Pongal, a significant harvest festival predominantly celebrated in Tamil Nadu, South India, holds deep cultural and agricultural significance. It typically spans over four days and falls in mid-January, coinciding with the auspicious movement of the sun into the Capricorn zodiac sign, known as Makara Sankranti.

Pongal 2024 Date and Shubh Muhurat

In 2024, the Pongal festival will be celebrated for four days:

  • January 14: Bhogi Pongal (Sunday)
  • January 15: Surya Pongal (Monday)
  • January 16: Mattu Pongal (Tuesday)
  • January 17: Kannum Pongal (Wednesday)

Pongal dates depend on the Tamil solar calendar and hence vary every year. But it is always celebrated in the Tamil month "Thai" – around 14 or 15 January as per the Gregorian calendar.

Why is Pongal Celebrated?

Pongal celebrates the season of harvest, expressing gratitude to nature, the sun god, and cattle for their indispensable roles in agriculture. It marks the transition of the Sun to the northern hemisphere and the onset of longer, warmer days, signifying new beginnings and prosperity.

Pongal Significance, Rituals and Traditions

The festival derives its name from the dish 'Pongal,' a sweet rice pudding prepared using newly harvested rice, jaggery, milk, and ghee, cooked in earthen pots outdoors. The act of boiling the rice until it overflows from the pot symbolizes abundance and prosperity.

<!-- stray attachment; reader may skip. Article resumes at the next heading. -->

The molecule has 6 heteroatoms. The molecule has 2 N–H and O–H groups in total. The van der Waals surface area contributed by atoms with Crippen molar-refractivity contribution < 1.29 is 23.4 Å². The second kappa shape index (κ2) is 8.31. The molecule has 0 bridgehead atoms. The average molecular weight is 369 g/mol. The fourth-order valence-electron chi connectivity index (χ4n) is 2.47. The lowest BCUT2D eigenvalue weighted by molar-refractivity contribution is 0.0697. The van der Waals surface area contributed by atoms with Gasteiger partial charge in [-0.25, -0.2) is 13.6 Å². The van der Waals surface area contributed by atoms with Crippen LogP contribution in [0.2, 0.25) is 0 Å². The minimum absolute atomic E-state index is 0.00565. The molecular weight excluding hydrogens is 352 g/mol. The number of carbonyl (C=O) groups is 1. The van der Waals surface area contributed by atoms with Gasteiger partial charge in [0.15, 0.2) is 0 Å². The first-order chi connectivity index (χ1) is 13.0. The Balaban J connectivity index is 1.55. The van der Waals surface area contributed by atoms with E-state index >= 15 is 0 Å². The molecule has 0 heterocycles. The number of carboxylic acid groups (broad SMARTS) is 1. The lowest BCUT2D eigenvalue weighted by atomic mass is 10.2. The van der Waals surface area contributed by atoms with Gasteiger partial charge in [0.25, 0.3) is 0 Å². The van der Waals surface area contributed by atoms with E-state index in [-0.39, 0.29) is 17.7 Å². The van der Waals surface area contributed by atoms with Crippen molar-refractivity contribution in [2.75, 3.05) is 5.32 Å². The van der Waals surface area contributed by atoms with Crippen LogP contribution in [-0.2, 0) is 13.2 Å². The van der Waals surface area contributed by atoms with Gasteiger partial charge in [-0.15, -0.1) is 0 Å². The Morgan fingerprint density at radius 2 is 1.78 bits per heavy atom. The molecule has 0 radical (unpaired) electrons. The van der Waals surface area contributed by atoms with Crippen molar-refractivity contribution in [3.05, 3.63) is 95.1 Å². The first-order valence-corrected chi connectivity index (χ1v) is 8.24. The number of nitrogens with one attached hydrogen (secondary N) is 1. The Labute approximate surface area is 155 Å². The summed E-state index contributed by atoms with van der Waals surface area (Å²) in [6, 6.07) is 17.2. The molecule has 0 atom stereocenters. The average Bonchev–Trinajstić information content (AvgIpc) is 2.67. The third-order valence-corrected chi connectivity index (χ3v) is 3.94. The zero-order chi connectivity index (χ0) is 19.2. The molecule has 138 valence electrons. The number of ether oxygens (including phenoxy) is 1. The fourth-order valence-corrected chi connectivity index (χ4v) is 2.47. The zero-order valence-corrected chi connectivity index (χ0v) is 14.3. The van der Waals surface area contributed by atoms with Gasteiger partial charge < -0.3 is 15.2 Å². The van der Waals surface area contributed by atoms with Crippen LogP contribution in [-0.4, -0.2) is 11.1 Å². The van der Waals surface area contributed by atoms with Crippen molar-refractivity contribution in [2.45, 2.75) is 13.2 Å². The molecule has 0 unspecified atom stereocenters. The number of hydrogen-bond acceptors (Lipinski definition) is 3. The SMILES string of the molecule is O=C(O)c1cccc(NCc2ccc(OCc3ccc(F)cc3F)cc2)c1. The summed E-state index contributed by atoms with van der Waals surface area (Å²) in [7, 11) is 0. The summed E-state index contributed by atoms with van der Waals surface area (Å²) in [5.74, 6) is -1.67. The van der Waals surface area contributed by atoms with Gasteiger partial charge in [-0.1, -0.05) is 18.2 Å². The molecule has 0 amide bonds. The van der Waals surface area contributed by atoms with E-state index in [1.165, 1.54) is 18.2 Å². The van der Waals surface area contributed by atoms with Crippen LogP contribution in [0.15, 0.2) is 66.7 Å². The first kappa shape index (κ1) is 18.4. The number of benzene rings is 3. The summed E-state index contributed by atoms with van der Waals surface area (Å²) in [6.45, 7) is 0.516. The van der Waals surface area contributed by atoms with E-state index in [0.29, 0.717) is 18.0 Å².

Bhogi Pongal, the first day, involves discarding old belongings and cleaning homes to welcome new beginnings. Thai Pongal, the main day, is dedicated to the preparation and offering of Pongal to the sun god, expressing gratitude for the harvest. Maatu Pongal honours cattle adorned with colourful garlands and fed special meals as a gesture of appreciation for their support in agriculture. Kaanum Pongal, the concluding day, involves family outings and gatherings, symbolizing togetherness and bonding.

Pongal is celebrated with great fervour and enthusiasm. Families come together, don new clothes, create colourful rangolis, and exchange greetings and gifts. Traditional folk dances like Kolattam and Kummi are performed, adding joy and vibrancy to the celebrations. Temples are adorned, and special prayers are offered to seek blessings for prosperity and well-being.

Feasting is an integral part of Pongal, with sumptuous meals comprising a variety of dishes like sambar, vada, payasam, and the essential Pongal delicacy served to friends, family, and neighbours.

Pongal stands as a testament to the agrarian culture, unity, and gratitude deeply ingrained in Tamil Nadu's heritage. Through its rituals, festivities, and expressions of thankfulness, Pongal celebrates not just the harvest but also the spirit of togetherness and abundance, resonating with the core values of community and prosperity.

(The above story first appeared on LatestLY on Jan 15, 2024 09:39 AM IST. For more news and updates on politics, world, sports, entertainment and lifestyle, log on to our website latestly.com).